Exclusive Q&A on Shipping and Maritime Law with Javier Franco Zarate
What are the main regulators and legislations that apply to shipping & maritime in your jurisdiction?
The Commercial Colombian Code (CCC) has incorporated some provisions regarding shipping and maritime matters in its fifth book, namely, the book on “Navigation”. Said provisions are referred to several matters, i.e. the vessel legal regime, registration, collisions and contracts for the carriage of both goods and passengers by sea.
Apart from that it is worth mentioning that the Andean Regime has an important international instrument dealing with arrest of ships (fully applicable in Colombia), namely, Decision 487/2000.
Reflecting on the recent $300 million legal win against North Korea. How difficult is it to harmonise the rules and regulations of different jurisdictions?
Traditionally harmonization in the field of Maritime Law is achieved through international instruments such as conventions. In this regard it is worth mentioning that Colombia is a party to important international instruments such as the 1972 Convention on the International Regulation for Preventing Collisions at Sea (COLREG 1972) and the 1992 CLC/FUND Conventions. However, we have not yet properly ratified any of the instruments available at the international level regarding the contract for the carriage of goods by sea (although we have to a certain extent similar provisions to those of the Hague-Visby Rules in our CCC).
Have there been any recent regulatory changes or interesting developments?
There have been some interesting moves regarding offshore activities in the Country. In fact, DIMAR’s (National Maritime Authority) Resolution No. 674 of 2012 addresses some of the questions that these activities raise from the point of view of the maritime operations involved. Additionally, Decree 2682 of 2014 establishes a regulatory scheme to implement free trade zones in those particular offshore operational areas.
One of the main issues faced by the shipping industry today is the emergency of registries such as Belize and Marshal Islands. How is the issue being addressed?
In Colombia a ship can be entered into local registry as per request made to DIMAR (National Maritime Authority). Said request is usually made as per Law 730 of 2001, which was originally intended for certain type of vessels but was later on made applicable to any type of vessels. Requirements to obtain a “provisional” registry or a “definitive” one are dealt with by Law 730 in Articles 18 and 20, respectively.
What are the key types of insurance and what aspects of insurance do firms frequently neglect?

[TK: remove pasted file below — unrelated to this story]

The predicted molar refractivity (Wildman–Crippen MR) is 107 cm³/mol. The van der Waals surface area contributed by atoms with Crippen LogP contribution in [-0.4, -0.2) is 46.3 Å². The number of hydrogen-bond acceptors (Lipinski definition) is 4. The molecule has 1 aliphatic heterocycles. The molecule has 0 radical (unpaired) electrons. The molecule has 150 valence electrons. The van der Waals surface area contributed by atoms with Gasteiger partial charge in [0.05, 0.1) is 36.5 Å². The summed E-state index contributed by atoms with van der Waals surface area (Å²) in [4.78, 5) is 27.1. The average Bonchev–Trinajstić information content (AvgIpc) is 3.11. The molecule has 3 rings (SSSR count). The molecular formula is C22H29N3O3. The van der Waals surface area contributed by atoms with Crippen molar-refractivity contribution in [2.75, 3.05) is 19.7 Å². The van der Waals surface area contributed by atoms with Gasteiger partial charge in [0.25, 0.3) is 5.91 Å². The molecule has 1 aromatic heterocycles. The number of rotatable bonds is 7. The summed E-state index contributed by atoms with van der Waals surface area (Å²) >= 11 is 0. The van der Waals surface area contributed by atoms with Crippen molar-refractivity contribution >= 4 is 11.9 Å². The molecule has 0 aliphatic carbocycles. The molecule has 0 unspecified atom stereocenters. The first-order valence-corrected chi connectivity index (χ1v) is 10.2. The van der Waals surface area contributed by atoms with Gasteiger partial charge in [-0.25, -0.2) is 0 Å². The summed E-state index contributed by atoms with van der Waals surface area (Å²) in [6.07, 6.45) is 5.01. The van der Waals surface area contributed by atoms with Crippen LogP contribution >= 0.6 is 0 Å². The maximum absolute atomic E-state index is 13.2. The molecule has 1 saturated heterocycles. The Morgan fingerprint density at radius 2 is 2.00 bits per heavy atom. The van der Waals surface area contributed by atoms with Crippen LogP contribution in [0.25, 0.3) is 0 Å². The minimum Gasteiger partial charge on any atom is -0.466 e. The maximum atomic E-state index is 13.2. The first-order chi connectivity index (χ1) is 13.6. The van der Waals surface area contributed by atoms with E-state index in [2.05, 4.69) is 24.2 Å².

As a general reference to Colombian law on marine insurance it must be said that the CCC has also incorporated some provisions regarding marine insurance in Articles 1703 – 1765. It is particularly worth noting in this regard that only recently (from 2013 onwards) it was made possible to directly contract abroad coverage associated with international maritime carriage. Now, the so-called RAIMAT was put in place to register any broker or insurer from abroad who wants to offer locally said type of coverage.
What key trends do you expect to see over the coming year and in an ideal world what would you like to see implemented or changed?
The likely is that offshore activities will further developed in the country, and thus, a single piece of legislation that could have into account all aspects of said activities (namely, maritime operational considerations, oil & gas regulations, environmental effects, etc.) would be nice to have around in the near future.
Javier Franco Zarate, a Attorney-at-law from the Externado University with a Postgraduate degree in Maritime Law, Externado University, and an LL.M in International Commercial and Maritime Law from the University of Wales Swansea, UK (Distinction).
Member of the Board of the Colombian Association of Maritime Law (ACOLDEMAR) and of the Colombian branch of the Iberoamerican Institute of Maritime Law (IIDM). And a member of the Standing Young Committee of the Committee Maritime International (CMI).
In the past ten years, Javier has practiced in local and international law firms, dealing with issues within the fields of; commercial law, transportation law, contract law, logistics, insurance and port matters. In addition to writing and publishing a range of academic articles in both domestic and international legal journals, Javier is currently acting as lecturer in transport law and logistics law at Externado University.
Javier can be contacted on +571 7035633 or by email at firstname.lastname@example.org